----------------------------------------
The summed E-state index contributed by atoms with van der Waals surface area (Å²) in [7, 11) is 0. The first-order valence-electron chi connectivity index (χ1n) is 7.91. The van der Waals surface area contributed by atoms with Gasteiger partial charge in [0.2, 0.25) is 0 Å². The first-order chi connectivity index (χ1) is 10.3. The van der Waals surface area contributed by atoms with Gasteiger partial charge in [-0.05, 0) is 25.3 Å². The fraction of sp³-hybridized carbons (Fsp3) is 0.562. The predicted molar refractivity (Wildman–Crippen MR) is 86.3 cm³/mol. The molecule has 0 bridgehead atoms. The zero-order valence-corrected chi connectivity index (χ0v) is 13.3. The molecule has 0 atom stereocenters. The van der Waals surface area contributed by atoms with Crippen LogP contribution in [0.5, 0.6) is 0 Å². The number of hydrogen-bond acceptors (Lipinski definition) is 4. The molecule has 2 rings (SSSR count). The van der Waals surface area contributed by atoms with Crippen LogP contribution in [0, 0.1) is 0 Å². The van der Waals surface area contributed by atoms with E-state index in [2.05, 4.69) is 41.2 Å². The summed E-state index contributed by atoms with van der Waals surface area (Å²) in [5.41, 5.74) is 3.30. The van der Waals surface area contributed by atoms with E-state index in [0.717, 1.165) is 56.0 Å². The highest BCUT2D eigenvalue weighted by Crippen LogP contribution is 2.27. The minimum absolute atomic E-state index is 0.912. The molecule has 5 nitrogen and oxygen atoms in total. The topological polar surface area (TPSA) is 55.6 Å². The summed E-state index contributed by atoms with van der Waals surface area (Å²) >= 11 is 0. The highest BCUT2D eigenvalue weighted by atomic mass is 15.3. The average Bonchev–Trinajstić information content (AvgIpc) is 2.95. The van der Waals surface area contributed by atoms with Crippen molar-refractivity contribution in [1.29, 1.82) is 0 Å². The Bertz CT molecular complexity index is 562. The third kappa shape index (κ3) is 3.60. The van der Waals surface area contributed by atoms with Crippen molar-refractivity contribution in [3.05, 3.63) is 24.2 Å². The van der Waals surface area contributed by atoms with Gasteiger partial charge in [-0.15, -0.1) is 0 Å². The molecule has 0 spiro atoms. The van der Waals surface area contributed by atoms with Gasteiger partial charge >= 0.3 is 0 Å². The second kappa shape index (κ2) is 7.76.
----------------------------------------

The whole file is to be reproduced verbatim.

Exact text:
The summed E-state index contributed by atoms with van der Waals surface area (Å²) in [7, 11) is 0. The first-order valence-electron chi connectivity index (χ1n) is 7.91. The van der Waals surface area contributed by atoms with Gasteiger partial charge in [0.2, 0.25) is 0 Å². The first-order chi connectivity index (χ1) is 10.3. The van der Waals surface area contributed by atoms with Gasteiger partial charge in [-0.05, 0) is 25.3 Å². The fraction of sp³-hybridized carbons (Fsp3) is 0.562. The predicted molar refractivity (Wildman–Crippen MR) is 86.3 cm³/mol. The molecule has 0 bridgehead atoms. The zero-order valence-corrected chi connectivity index (χ0v) is 13.3. The molecule has 0 atom stereocenters. The van der Waals surface area contributed by atoms with Crippen LogP contribution in [0.5, 0.6) is 0 Å². The number of hydrogen-bond acceptors (Lipinski definition) is 4. The molecule has 2 rings (SSSR count). The van der Waals surface area contributed by atoms with Crippen LogP contribution in [0, 0.1) is 0 Å². The van der Waals surface area contributed by atoms with E-state index in [2.05, 4.69) is 41.2 Å². The summed E-state index contributed by atoms with van der Waals surface area (Å²) in [5.41, 5.74) is 3.30. The van der Waals surface area contributed by atoms with E-state index in [0.717, 1.165) is 56.0 Å². The highest BCUT2D eigenvalue weighted by Crippen LogP contribution is 2.27. The minimum absolute atomic E-state index is 0.912. The molecule has 5 nitrogen and oxygen atoms in total. The topological polar surface area (TPSA) is 55.6 Å². The summed E-state index contributed by atoms with van der Waals surface area (Å²) >= 11 is 0. The highest BCUT2D eigenvalue weighted by atomic mass is 15.3. The average Bonchev–Trinajstić information content (AvgIpc) is 2.95. The van der Waals surface area contributed by atoms with Crippen molar-refractivity contribution in [1.29, 1.82) is 0 Å². The Bertz CT molecular complexity index is 562. The third kappa shape index (κ3) is 3.60. The van der Waals surface area contributed by atoms with Crippen molar-refractivity contribution in [3.05, 3.63) is 24.2 Å². The van der Waals surface area contributed by atoms with Gasteiger partial charge in [-0.15, -0.1) is 0 Å². The molecule has 0 spiro atoms. The van der Waals surface area contributed by atoms with Gasteiger partial charge >= 0.3 is 0 Å². The second kappa shape index (κ2) is 7.76.